The fact is, even before the pandemic, the property sector was already facing the issues of oversupply and overhang and for the longest time, Malaysia has been known for its house prices being unaffordable compared with the average income level – a combination of factors that has knocked prices off a little.
Regardless, house prices have remained unaffordable.
PropertyGuru Malaysia noted that in the first quarter (Q1) of 2021, the overall property asking prices inched down by 0.84 percent quarter-on-quarter (q-o-q) and 1.79 percent year-on-year (y-o-y) to 87.86 index points due to buyers’ apprehension.
NAPIC has also revealed that the number of newly launched residential units dropped significantly to 5,919 units in Q1 compared with 14,865 units in Q4 of 2020.
PropertyGuru’s latest Malaysia Property Market Index (MPMI) report said the overall property supply in the market spiked by 34.53 percent year-on-year and 11.94 percent quarter-on-quarter in Q2 this year.
The surge in property supply in the country in Q2 was likely driven by an increase of homes being put up for sale in the secondary market under the current economic climate, according to the property technology company.
The upward trend in property supply was observed across four key economic states covered by the MPMI, namely Kuala Lumpur, Selangor, Penang, and Johor, which saw a y-o-y increase of 16.91 percent, 48.95 percent, 40.32 percent, and 17.47 percent respectively.
AmInvestment Bank Bhd, in a recent research note, has maintained a “neutral” stance on the country’s property sector for the second half of 2021 (H2 2021), with a cautious outlook.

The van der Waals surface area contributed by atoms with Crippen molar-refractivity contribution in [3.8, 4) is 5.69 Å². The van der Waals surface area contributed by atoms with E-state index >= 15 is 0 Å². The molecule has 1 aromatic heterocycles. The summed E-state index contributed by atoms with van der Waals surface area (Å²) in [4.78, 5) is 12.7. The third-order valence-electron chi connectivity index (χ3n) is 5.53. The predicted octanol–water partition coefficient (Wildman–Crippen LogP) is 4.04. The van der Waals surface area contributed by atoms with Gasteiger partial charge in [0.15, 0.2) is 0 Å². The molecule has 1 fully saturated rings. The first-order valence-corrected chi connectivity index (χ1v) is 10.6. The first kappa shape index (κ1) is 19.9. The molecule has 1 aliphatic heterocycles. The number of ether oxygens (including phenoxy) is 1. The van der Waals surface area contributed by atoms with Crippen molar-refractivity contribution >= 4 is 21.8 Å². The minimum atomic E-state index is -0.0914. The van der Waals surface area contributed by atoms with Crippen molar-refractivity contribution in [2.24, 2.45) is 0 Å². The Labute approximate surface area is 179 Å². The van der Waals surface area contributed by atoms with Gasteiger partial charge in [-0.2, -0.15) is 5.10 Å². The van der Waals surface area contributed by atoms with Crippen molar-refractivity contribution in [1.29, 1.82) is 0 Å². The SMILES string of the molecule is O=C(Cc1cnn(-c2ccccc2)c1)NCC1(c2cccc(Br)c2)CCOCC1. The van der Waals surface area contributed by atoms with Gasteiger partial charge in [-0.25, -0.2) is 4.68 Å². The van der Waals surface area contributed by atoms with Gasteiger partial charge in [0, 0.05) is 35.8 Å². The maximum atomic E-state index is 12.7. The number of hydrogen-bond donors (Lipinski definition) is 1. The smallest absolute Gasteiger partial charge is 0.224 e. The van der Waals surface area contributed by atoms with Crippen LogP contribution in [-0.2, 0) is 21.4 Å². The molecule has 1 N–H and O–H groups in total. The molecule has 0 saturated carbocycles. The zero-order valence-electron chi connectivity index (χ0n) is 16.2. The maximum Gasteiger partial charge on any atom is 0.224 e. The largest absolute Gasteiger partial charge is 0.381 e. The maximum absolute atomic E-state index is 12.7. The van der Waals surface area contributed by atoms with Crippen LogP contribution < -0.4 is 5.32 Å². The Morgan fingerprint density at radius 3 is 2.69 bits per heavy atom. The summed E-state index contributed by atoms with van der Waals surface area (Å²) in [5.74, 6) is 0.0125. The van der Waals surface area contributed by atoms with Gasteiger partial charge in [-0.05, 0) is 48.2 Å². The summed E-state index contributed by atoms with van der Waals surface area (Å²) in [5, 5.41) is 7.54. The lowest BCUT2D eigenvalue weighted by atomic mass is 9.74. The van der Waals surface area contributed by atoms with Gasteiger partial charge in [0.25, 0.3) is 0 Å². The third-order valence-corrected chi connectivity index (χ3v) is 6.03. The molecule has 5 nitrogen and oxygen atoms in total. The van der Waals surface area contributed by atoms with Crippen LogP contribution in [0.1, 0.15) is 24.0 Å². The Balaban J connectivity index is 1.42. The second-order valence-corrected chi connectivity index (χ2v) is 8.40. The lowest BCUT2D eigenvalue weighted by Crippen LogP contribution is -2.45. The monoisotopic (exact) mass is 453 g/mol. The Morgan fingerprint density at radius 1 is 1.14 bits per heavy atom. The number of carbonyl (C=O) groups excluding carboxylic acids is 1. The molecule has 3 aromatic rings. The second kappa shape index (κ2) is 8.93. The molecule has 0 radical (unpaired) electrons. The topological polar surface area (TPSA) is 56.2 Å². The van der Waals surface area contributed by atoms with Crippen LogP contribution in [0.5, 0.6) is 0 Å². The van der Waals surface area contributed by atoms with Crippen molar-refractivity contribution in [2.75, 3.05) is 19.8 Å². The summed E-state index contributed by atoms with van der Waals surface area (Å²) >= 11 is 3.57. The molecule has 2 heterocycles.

The investment bank said the various movement and economic restrictions could lead to a slower-than-expected recovery in the sector.
It noted that the local property sector has been languishing in the last five to six years after an upswing in mid-2013 when the House Price Index saw double-digit growth.
The investment bank is less optimistic in terms of sales in the second half of the year as momentum could slow down from mid-May with the imposition of the Movement Control Order (MCO) 3.0.
“Last year, when the first MCO lasted 1.5 months (from March 18 to May 3, 2020), housing sales fell 11 percent quarter-on-quarter (q-o-q) in Q2 FY2020 and thereafter rebounded by 121 percent q-o-q in Q3 of 2020.
“However, we do not expect the same pace of recovery in H2 2021 as economic activities are only allowed to resume in phase three which is targeted to be in September under the National Recovery Plan (NRP).
“Hence, we do not anticipate positive earnings surprises over the next six to 12 months,” it said.
Beyond the Pandemic
Real estate sales and media company Juwai IQI reckons it is not all gloom and doom for the property sector, especially when recovery is expected to unleash pent-up demand both in Malaysia and elsewhere.
The group’s co-founder and chief executive officer Kashif Ansari said Bank Negara Malaysia’s stance in keeping a check on both the ringgit’s structural stability and price inflation would keep the economic momentum going amid the COVID-19 impact.
“We believe the real estate sector remains resilient and expect property prices to appreciate by three to five percent next year due to strong demand, the economy reopening, and an accommodative monetary policy.”
He said real estate remains a safe asset for sophisticated and smart investors.